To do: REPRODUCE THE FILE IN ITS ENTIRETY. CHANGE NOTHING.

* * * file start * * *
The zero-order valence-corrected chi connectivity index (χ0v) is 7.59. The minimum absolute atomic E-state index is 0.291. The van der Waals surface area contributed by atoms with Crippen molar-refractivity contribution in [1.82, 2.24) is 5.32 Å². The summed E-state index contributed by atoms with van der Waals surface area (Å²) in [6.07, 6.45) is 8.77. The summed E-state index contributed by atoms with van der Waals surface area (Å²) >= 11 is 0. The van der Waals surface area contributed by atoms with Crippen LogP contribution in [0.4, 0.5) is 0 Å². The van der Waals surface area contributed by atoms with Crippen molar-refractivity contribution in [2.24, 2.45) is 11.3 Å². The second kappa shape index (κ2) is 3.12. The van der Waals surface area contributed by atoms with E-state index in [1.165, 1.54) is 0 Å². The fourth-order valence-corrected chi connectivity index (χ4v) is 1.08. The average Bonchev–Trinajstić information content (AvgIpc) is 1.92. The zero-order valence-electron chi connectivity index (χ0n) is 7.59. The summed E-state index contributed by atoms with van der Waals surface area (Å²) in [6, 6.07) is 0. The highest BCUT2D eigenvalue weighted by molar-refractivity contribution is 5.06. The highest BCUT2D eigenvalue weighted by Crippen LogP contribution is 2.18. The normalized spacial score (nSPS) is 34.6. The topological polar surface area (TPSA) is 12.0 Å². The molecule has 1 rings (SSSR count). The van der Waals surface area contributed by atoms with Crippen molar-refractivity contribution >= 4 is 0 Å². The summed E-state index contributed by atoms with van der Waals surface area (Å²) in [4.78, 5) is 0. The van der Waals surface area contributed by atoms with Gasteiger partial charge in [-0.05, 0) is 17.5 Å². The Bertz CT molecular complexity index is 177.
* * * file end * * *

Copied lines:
The zero-order valence-corrected chi connectivity index (χ0v) is 7.59. The minimum absolute atomic E-state index is 0.291. The van der Waals surface area contributed by atoms with Crippen molar-refractivity contribution in [1.82, 2.24) is 5.32 Å². The summed E-state index contributed by atoms with van der Waals surface area (Å²) in [6.07, 6.45) is 8.77. The summed E-state index contributed by atoms with van der Waals surface area (Å²) >= 11 is 0. The van der Waals surface area contributed by atoms with Crippen LogP contribution in [0.4, 0.5) is 0 Å². The van der Waals surface area contributed by atoms with Crippen molar-refractivity contribution in [2.24, 2.45) is 11.3 Å². The second kappa shape index (κ2) is 3.12. The van der Waals surface area contributed by atoms with E-state index in [1.165, 1.54) is 0 Å². The fourth-order valence-corrected chi connectivity index (χ4v) is 1.08. The average Bonchev–Trinajstić information content (AvgIpc) is 1.92. The zero-order valence-electron chi connectivity index (χ0n) is 7.59. The summed E-state index contributed by atoms with van der Waals surface area (Å²) in [6, 6.07) is 0. The highest BCUT2D eigenvalue weighted by molar-refractivity contribution is 5.06. The highest BCUT2D eigenvalue weighted by Crippen LogP contribution is 2.18. The normalized spacial score (nSPS) is 34.6. The topological polar surface area (TPSA) is 12.0 Å². The molecule has 1 rings (SSSR count). The van der Waals surface area contributed by atoms with Crippen molar-refractivity contribution >= 4 is 0 Å². The summed E-state index contributed by atoms with van der Waals surface area (Å²) in [4.78, 5) is 0. The van der Waals surface area contributed by atoms with Gasteiger partial charge in [-0.05, 0) is 17.5 Å². The Bertz CT molecular complexity index is 177.